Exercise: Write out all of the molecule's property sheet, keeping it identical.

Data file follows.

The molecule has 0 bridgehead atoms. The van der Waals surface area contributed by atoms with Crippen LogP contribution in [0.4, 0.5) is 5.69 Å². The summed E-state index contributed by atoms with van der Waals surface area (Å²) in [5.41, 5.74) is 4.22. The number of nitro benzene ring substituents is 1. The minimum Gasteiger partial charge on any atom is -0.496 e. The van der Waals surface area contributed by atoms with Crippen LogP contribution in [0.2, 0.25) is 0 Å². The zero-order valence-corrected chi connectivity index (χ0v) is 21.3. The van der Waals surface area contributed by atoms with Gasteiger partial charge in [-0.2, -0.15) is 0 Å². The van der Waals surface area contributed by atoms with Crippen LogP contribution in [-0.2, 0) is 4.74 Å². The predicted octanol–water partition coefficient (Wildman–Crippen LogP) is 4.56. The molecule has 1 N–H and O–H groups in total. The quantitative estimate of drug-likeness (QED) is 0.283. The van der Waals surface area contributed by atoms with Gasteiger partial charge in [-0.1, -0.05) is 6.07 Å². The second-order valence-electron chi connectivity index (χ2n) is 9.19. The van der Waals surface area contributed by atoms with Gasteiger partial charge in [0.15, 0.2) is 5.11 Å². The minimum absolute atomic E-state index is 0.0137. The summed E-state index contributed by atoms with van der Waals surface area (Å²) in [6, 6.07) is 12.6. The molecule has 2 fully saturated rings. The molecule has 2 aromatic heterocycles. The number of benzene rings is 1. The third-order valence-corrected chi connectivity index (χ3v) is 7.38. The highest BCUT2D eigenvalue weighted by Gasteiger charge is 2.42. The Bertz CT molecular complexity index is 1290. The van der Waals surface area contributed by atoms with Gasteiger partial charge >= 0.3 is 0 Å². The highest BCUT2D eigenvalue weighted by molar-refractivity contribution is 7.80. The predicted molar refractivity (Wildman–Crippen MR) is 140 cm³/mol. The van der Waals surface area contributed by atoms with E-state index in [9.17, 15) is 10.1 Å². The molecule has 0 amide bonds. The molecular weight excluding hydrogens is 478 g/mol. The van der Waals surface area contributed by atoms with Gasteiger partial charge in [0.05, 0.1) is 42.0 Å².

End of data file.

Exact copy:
The molecule has 0 bridgehead atoms. The van der Waals surface area contributed by atoms with Crippen LogP contribution in [0.4, 0.5) is 5.69 Å². The summed E-state index contributed by atoms with van der Waals surface area (Å²) in [5.41, 5.74) is 4.22. The number of nitro benzene ring substituents is 1. The minimum Gasteiger partial charge on any atom is -0.496 e. The van der Waals surface area contributed by atoms with Crippen LogP contribution in [0.2, 0.25) is 0 Å². The zero-order valence-corrected chi connectivity index (χ0v) is 21.3. The van der Waals surface area contributed by atoms with Gasteiger partial charge in [-0.2, -0.15) is 0 Å². The van der Waals surface area contributed by atoms with Crippen LogP contribution in [-0.2, 0) is 4.74 Å². The predicted octanol–water partition coefficient (Wildman–Crippen LogP) is 4.56. The molecule has 1 N–H and O–H groups in total. The quantitative estimate of drug-likeness (QED) is 0.283. The van der Waals surface area contributed by atoms with Gasteiger partial charge in [-0.1, -0.05) is 6.07 Å². The second-order valence-electron chi connectivity index (χ2n) is 9.19. The van der Waals surface area contributed by atoms with Gasteiger partial charge in [0.15, 0.2) is 5.11 Å². The minimum absolute atomic E-state index is 0.0137. The summed E-state index contributed by atoms with van der Waals surface area (Å²) in [6, 6.07) is 12.6. The molecule has 2 fully saturated rings. The molecule has 2 aromatic heterocycles. The number of benzene rings is 1. The third-order valence-corrected chi connectivity index (χ3v) is 7.38. The highest BCUT2D eigenvalue weighted by Gasteiger charge is 2.42. The Bertz CT molecular complexity index is 1290. The van der Waals surface area contributed by atoms with Gasteiger partial charge >= 0.3 is 0 Å². The highest BCUT2D eigenvalue weighted by molar-refractivity contribution is 7.80. The predicted molar refractivity (Wildman–Crippen MR) is 140 cm³/mol. The van der Waals surface area contributed by atoms with E-state index in [9.17, 15) is 10.1 Å². The molecule has 0 amide bonds. The molecular weight excluding hydrogens is 478 g/mol. The van der Waals surface area contributed by atoms with Gasteiger partial charge in [0.05, 0.1) is 42.0 Å².